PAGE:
Victorian public key cryptography

Electronic computers were invented before public key cryptography. Would public key cryptography have been possible before computers?

The security of RSA encryption depends on the ratio of the difficulty of factoring relative to the difficulty of multiplication. This ratio was high, maybe higher, before modern computers.

Suppose the idea of RSA encryption had occurred to Lewis Carroll (1832–1898). What key size would have been necessary for security in his day? Would it have been practical to manually encrypt data using keys of that size?

I imagine if you handed Victorians a pair of public and private RSA keys, they could have manually carried out public key encryption. But coming up with private keys, i.e. finding pairs of large prime numbers, would be harder than carrying out the encryption process.

The largest prime discovered without a computer was 2127 − 1, proved prime by Edouard Lucas in 1876. Such primes would have been large enough—I seriously doubt it was feasible to factor the product of 40-digit primes at the time—but this was a prime of a very special form, a Mersenne prime. Lucas had developed an algorithm for efficiently testing whether a Mersenne number is prime. To this day the largest known primes are Mersenne primes. More on this here.

Lucas would not have been able to produce two 40-digit primes. The largest known prime in 1851 had 12 digits:


Because of the special form of this number, it would seem that even coming up with 12-digit primes was quite an achievement. Euler (1707–1783) had found a 10-digit prime, but it was also a Mersenne prime. Large primes without special structure were unknown. But maybe two 10-digit primes would have been adequate, as long as they had no special structure, i.e. they were found by generating random numbers and testing them for primality.

Perhaps if Lewis Carroll had found a couple moderately large primes, he might have presented them to his queen to be used in public key cryptography. Their product could be published in newspapers, but the factors would be state secrets. Anyone could send Queen Victoria encrypted messages via public communication.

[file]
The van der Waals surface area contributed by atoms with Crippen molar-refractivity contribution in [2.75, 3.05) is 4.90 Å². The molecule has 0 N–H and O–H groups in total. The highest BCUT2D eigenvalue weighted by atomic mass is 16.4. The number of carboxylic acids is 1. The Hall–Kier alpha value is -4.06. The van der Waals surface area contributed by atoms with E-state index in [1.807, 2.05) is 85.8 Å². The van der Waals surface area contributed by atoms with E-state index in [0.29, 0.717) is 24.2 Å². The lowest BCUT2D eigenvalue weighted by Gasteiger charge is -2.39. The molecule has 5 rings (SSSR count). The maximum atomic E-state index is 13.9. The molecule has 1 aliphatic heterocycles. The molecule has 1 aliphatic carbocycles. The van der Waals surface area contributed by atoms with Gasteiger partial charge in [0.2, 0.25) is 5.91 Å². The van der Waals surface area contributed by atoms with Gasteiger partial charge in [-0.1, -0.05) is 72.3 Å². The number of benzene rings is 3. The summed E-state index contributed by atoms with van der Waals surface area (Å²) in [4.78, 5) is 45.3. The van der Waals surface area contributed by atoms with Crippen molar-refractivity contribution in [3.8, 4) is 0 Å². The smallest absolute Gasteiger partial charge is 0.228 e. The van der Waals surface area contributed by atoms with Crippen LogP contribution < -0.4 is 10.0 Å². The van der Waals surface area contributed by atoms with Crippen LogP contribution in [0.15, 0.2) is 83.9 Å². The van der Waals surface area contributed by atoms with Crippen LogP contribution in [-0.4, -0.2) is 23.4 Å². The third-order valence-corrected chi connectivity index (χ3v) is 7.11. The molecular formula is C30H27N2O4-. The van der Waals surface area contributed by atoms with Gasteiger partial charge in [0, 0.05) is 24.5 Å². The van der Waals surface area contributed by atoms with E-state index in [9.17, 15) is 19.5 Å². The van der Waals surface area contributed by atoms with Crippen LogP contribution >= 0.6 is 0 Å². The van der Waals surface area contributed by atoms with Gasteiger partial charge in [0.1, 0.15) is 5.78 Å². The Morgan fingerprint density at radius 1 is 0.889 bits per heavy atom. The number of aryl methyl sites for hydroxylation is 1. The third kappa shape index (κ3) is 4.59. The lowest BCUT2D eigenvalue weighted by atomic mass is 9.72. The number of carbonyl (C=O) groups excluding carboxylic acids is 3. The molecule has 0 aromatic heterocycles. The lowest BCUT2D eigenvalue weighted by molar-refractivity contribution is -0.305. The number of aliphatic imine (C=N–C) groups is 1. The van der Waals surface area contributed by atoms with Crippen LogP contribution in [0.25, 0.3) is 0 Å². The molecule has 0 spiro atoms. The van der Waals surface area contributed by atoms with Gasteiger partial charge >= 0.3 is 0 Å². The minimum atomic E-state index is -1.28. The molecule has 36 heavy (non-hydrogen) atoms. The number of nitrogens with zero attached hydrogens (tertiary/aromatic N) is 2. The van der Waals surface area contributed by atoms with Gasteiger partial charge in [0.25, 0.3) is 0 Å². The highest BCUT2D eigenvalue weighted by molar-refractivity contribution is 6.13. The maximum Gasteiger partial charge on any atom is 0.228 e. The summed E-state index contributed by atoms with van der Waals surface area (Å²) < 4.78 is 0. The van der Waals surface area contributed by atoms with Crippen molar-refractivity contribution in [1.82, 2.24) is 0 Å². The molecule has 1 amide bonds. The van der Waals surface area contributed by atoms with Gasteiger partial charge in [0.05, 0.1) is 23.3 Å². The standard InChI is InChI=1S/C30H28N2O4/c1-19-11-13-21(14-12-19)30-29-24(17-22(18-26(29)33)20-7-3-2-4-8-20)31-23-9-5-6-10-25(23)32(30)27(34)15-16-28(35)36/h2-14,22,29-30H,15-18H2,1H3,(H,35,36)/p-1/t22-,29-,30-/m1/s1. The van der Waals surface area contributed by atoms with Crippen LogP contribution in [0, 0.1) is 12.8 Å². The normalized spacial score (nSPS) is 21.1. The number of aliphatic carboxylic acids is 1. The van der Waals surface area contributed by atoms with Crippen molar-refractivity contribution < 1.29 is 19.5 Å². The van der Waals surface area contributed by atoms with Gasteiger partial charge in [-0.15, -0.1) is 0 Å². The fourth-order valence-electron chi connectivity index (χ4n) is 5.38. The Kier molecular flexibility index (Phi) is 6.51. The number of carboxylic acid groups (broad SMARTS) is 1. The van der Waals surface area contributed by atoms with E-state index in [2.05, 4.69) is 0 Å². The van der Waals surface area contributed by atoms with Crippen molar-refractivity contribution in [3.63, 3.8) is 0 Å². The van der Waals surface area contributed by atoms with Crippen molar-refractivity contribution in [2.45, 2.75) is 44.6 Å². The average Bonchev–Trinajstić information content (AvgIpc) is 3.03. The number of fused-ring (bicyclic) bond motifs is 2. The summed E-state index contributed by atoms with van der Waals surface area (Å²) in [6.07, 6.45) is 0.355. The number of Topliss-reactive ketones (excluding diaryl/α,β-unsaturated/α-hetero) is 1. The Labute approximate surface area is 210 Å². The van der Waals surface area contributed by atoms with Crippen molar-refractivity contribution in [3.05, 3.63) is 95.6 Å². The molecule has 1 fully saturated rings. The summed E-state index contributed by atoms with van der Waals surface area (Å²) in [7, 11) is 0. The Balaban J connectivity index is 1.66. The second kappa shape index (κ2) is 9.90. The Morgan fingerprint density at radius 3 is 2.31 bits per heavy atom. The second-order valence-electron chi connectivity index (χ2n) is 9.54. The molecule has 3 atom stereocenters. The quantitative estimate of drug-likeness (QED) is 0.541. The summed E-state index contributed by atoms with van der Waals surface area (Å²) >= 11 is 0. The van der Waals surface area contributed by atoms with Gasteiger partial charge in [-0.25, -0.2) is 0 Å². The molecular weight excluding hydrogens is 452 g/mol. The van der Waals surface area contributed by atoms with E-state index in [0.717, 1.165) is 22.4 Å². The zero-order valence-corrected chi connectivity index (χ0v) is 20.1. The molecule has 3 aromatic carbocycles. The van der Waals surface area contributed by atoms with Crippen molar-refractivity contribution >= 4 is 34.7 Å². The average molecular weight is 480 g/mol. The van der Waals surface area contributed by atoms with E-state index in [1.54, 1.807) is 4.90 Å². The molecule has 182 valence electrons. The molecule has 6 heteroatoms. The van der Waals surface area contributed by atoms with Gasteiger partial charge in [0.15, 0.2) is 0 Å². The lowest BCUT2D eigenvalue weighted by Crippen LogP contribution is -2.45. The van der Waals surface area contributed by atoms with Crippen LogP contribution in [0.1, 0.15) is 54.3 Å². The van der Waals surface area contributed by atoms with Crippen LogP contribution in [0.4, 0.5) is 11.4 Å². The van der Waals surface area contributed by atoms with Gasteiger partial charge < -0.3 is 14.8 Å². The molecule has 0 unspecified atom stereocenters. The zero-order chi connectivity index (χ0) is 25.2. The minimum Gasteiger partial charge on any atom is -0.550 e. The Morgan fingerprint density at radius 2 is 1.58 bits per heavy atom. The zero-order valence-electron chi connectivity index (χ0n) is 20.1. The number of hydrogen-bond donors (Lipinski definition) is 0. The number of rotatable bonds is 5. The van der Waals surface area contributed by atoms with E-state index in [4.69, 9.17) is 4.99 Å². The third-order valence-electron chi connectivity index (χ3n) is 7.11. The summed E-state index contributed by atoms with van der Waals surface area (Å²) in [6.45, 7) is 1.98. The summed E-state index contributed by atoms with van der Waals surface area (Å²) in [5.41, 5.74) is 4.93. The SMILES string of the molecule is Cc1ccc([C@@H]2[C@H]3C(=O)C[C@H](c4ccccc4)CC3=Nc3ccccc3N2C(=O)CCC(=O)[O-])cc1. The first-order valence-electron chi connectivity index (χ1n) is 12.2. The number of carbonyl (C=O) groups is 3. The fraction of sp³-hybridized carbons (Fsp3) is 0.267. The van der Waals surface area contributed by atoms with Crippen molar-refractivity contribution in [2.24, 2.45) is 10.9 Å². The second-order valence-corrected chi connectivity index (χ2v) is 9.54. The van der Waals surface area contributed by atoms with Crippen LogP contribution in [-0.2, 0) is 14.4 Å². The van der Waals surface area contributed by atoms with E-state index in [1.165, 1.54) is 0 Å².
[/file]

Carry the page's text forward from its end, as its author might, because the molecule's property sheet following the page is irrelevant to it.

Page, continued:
Diffie-Hellman public key encryption might have been more practical. It only requires one large prime, and that prime can be made public. Everyone can share it.

The prime p that Lucas discovered would do, until people realized that p − 1 has a lot of small factors [1], which could be used to break Diffie-Hellman cryptography. I don’t know that any large safe primes were known until more recently.

If someone from the future had given the Victorians a large safe prime, Diffie-Hellman cryptography would have been possible, though laborious. Someone could write a steampunk novel about a time traveler giving the pre-computerized world a big safe prime and teaching them Diffie-Hellman cryptography.


[1] 2126 − 1 = 3³ × 7² × 19 × 43 × 73 × 127 × 337 × 5419 × 92737 × 649657 × 77158673929

See the next post for a theorem that would allow you to find this factorization by hand.

One thought on “Victorian public key cryptography

  1. Seems like the relevant question is, how fast are the *attacks* in Victorian times? If they struggle to use large primes, then attackers presumably ought to struggle to attack large composites.

    Anyway, probably a better alternative here would be a sponge. It uses only hash functions and can construct public-key cryptography. Hash functions like Keccak/SHA-3 use mostly operations like pad/truncate/XOR, so nothing exorbitant like multiplying 12-digit numbers. I don’t know what the full cost of sponge public-key crypto is, but a component like Keccak is cheap on a modern CPU (~12 instructions per hashed byte) so it might be quite feasible to do by hand or by Victorian-era calculating machinery like the Difference Engine.

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